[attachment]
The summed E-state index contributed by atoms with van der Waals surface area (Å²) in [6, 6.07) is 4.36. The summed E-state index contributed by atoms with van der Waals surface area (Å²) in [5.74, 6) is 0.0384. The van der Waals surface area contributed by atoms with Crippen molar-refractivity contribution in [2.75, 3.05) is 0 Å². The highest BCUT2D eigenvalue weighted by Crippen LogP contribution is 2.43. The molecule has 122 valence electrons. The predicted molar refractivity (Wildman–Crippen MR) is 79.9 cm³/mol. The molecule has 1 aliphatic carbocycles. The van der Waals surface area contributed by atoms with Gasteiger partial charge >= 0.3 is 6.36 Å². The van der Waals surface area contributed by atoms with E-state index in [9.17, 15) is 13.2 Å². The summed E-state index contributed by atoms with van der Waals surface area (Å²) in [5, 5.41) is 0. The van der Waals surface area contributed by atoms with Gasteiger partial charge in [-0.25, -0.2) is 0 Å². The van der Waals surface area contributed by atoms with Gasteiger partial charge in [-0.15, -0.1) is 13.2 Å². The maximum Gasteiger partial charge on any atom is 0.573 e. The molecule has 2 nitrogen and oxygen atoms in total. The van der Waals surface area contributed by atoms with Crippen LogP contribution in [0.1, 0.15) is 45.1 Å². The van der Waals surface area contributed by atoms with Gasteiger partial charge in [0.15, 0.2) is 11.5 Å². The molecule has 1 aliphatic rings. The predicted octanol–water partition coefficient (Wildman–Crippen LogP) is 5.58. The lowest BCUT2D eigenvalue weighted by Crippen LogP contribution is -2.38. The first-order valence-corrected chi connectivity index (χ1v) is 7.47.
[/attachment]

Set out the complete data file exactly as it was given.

The summed E-state index contributed by atoms with van der Waals surface area (Å²) in [6, 6.07) is 4.36. The summed E-state index contributed by atoms with van der Waals surface area (Å²) in [5.74, 6) is 0.0384. The van der Waals surface area contributed by atoms with Crippen molar-refractivity contribution in [2.75, 3.05) is 0 Å². The highest BCUT2D eigenvalue weighted by Crippen LogP contribution is 2.43. The molecule has 122 valence electrons. The predicted molar refractivity (Wildman–Crippen MR) is 79.9 cm³/mol. The molecule has 1 aliphatic carbocycles. The van der Waals surface area contributed by atoms with Gasteiger partial charge >= 0.3 is 6.36 Å². The van der Waals surface area contributed by atoms with E-state index in [9.17, 15) is 13.2 Å². The summed E-state index contributed by atoms with van der Waals surface area (Å²) in [5, 5.41) is 0. The van der Waals surface area contributed by atoms with Gasteiger partial charge in [-0.25, -0.2) is 0 Å². The van der Waals surface area contributed by atoms with Gasteiger partial charge in [-0.15, -0.1) is 13.2 Å². The maximum Gasteiger partial charge on any atom is 0.573 e. The molecule has 2 nitrogen and oxygen atoms in total. The van der Waals surface area contributed by atoms with Crippen LogP contribution in [0.1, 0.15) is 45.1 Å². The van der Waals surface area contributed by atoms with Gasteiger partial charge in [0.15, 0.2) is 11.5 Å². The molecule has 1 aliphatic rings. The predicted octanol–water partition coefficient (Wildman–Crippen LogP) is 5.58. The lowest BCUT2D eigenvalue weighted by Crippen LogP contribution is -2.38. The first-order valence-corrected chi connectivity index (χ1v) is 7.47.